Cannabinoid Control of Microglial Migration

by Lipitz, Jeffrey Brian

Abstract (Summary)
In both vertebrates and invertebrates, including leeches, microglia are rapidly activated by central nervous system (CNS) damage and migrate to the lesions. Adenosine triphosphate (ATP), nitric oxide (NO) and endocannabinoids have been implicated in controlling activation and migration, but details of the mechanisms are uncertain. This dissertation tests the hypothesis that endocannabinoids coordinate and influence the microglial response to nerve cord crushing. Chapter 1 reports that application of endocannabinoids to nerve cords at concentrations as low as 100 nM for arachidonylethanolamide (anandamide, or AEA) reduced the number of migrating microglia, but not when cords were pretreated with 10 µM of the CB2 cannabinoid receptor (CB2R) antagonist SR144528. In addition, immunoblots confirmed the expression of CB1-like and CB2-like receptors and immunohistochemistry showed that they were concentrated at lesions, where microglia accumulated. Benzoyl ATP (BzATP) also reduced microglia accumulation, an effect blocked by pretreatment of nerve cords with SR144528, whereas the G-protein coupled P2YR agonists uridine triphosphate (UTP) and methylthio-ATP (MeSATP) at 100 µM did not reduce accumulation. This result suggested that P2X7R activation elicited production and release of a CB2R agonist that influenced microglia movement. Chapter 2 reports that extracellular ATP levels were highest in the CNS within the first 30 min of injury and remained above unharmed controls for at least 2 hours. Application of 10 units (U) of the ATPase apyrase to nerve cords reduced accumulation of microglia at lesions, another indication that microglia require extracellular ATP to accumulate. Chapter 3 reports that AEA stopped ATP-induced movement of microglia, and that this effect was blocked by pretreatment of nerve cords with the CB1R antagonist SR141716A (10µM), the nitric oxide synthase inhibitor NG-nitro-L-arginine methyl ester (L NAME, 2 mM) or the NO scavenger 2-(4-carboxyphenyl)-4,4,5,5-teramethylimidazoline-oxyl-3-oxide (carboxy-PTIO or cPTIO, 1 mM). Thus the migration of microglia to lesions is regulated not only by ATP acting on P2YR and by NO acting on soluble guanylate cyclase (sGC), but also potentially by ATP binding to P2X7-like receptors to increase the production of cannabinoids. Cannabinoids, binding to the CB1R and CB2R cause production of NO, which suppresses microglia movement.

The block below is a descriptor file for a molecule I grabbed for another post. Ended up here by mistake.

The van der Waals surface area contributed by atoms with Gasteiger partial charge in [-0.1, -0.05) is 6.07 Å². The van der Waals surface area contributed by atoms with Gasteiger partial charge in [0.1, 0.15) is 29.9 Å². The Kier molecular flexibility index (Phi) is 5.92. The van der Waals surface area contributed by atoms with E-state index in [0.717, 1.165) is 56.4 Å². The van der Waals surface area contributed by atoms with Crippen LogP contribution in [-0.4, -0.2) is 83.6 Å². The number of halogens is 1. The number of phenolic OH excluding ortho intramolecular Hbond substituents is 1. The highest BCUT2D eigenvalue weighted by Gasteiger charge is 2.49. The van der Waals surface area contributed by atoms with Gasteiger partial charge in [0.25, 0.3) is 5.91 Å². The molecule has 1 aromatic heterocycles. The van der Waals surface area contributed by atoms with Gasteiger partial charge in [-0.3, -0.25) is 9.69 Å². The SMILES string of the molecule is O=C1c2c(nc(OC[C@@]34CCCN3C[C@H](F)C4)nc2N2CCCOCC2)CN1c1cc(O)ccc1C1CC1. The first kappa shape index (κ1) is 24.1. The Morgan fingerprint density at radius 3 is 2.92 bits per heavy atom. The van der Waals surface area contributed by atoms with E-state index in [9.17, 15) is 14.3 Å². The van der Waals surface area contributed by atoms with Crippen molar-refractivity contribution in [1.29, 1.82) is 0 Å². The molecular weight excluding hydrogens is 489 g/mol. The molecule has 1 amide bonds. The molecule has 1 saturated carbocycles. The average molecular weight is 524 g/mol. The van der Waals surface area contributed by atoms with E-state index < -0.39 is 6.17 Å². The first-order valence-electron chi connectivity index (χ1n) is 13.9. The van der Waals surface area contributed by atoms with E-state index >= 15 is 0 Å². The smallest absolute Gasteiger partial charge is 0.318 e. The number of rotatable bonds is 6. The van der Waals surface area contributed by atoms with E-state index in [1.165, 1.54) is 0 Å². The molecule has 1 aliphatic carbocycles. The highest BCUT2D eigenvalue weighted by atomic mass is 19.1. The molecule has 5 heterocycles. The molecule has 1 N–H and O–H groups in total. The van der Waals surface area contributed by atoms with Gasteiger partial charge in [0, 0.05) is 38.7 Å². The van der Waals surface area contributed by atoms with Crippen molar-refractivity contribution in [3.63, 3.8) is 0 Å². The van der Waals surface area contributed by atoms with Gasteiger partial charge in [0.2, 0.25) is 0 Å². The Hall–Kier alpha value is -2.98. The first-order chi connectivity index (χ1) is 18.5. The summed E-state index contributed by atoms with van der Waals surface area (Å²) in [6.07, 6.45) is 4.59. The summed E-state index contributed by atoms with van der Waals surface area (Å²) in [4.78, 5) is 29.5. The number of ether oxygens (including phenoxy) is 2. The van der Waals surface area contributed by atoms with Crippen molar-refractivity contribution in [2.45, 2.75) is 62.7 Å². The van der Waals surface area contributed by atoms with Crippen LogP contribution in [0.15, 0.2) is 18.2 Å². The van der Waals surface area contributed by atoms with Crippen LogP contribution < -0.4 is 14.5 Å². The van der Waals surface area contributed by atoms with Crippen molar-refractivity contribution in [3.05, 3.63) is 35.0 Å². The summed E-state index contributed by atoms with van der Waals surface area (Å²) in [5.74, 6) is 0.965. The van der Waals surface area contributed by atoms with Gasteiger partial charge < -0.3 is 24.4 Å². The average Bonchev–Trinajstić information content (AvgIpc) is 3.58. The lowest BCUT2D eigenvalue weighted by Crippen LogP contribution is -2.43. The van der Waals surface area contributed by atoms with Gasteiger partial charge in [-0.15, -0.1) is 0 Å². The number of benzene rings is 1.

Bibliographical Information:

Advisor:Wenbiao Gan; Irene Litosch; Kenneth J. Muller; Glenn W. Kerrick; Robert Keane

School:University of Miami

School Location:USA - Florida

Source Type:Master's Thesis

Keywords:physiology and biophysics medicine


Date of Publication:06/25/2008

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